10. Bezerra de Menezes LM, Volpato MC, Rosalen PL, Cury JA. Bone as a biomarker of acute fluoride toxicity. Forensic Sci Int 2003;137:209-214.         [ Links ]

11. Shinoda H. Effect of long-term administration of fluoride on physico-chemical properties of the rat incisor enamel. Calcif Tissue Res 1975;18:91-100.         [ Links ]

12. Box GEP, Hunter WG, Hunter JS. Statistics for experimenters: an introduction to design, data analysis and model building. New York: John Wiley & Sons Inc; 1978.         [ Links ]

13. Warshawsky H, Josephsen K, Thylstrup A, Fejerskov O. The development of enamel structure in rat incisors as compared to the teeth of monkey and man. Anat Rec 1981;200:371-399.         [ Links ]

14. Ekstrand J, Lange A, Ekberg O, Hammarström L. Relationship between plasma, dentin and bone fluoride concentrations in rats following long-term fluoride administration. Acta Pharmacol Toxicol 1981;48:433-437.         [ Links ]

15. Rao HV, Beliles RP, Whitford GM, Turner CH. A physiologically based pharmacokinetic model for fluoride uptake by bone. Regul Toxicol Pharmacol 1995;22:30-42.         [ Links ]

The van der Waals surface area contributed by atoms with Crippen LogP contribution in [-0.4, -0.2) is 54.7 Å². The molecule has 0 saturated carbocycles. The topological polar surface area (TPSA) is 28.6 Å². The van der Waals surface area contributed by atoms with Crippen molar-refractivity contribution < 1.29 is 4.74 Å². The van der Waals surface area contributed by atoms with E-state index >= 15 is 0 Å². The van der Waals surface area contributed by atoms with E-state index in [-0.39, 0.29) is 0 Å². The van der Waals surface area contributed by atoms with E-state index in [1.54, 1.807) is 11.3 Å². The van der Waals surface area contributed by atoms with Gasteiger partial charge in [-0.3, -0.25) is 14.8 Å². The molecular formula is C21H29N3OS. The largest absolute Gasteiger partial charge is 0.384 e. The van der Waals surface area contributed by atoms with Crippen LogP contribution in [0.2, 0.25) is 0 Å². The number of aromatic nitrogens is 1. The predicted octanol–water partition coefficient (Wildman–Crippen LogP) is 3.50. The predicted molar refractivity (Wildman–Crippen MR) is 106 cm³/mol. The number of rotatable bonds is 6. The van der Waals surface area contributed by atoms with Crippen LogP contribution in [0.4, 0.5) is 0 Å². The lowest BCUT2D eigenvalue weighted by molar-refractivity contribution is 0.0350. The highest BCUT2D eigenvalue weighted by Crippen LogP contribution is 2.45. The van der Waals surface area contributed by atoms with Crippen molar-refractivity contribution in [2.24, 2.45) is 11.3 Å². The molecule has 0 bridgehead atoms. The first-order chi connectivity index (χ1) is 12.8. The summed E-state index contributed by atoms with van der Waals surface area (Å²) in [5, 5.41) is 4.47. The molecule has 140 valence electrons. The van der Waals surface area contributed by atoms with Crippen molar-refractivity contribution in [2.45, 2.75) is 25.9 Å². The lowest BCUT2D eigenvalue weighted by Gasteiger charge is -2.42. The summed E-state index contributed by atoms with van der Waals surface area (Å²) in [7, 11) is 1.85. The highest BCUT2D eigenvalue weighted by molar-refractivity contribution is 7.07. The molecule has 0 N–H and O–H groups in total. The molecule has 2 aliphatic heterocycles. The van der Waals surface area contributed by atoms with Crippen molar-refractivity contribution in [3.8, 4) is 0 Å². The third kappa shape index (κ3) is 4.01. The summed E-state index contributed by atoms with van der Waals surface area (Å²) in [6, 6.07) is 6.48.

16. Angmar-Månsson B, Whitford GM. Single fluoride doses and fluorosis in the rat. Caries Res 1985;19:145-152.         [ Links ]

17. Denbesten PK, Crenshaw MA, Wilson MH. Changes in the fluoride-induced modulation of maturation stage ameloblasts of rats. J Dent Res 1985;64:1365-1370.         [ Links ]

18. Leblond CP, Warshawsky H. Dynamics of enamel formation in the rat incisor tooth. J Dent Res 1979;58:950-975.         [ Links ]

 

 

Correspondence:
Prof. Dr. Jaime Aparecido Cury
Avenida Limeira, 901, Cx. Postal 52, 13414-903 Piracicaba, SP, Brasil
Tel: +55-19-2106-5302
E-mail: jcury@fop.unicamp.br

Accepted March 19, 2010

Creative Commons License All the contents of this journal, except where otherwise noted, is licensed under a Creative Commons Attribution License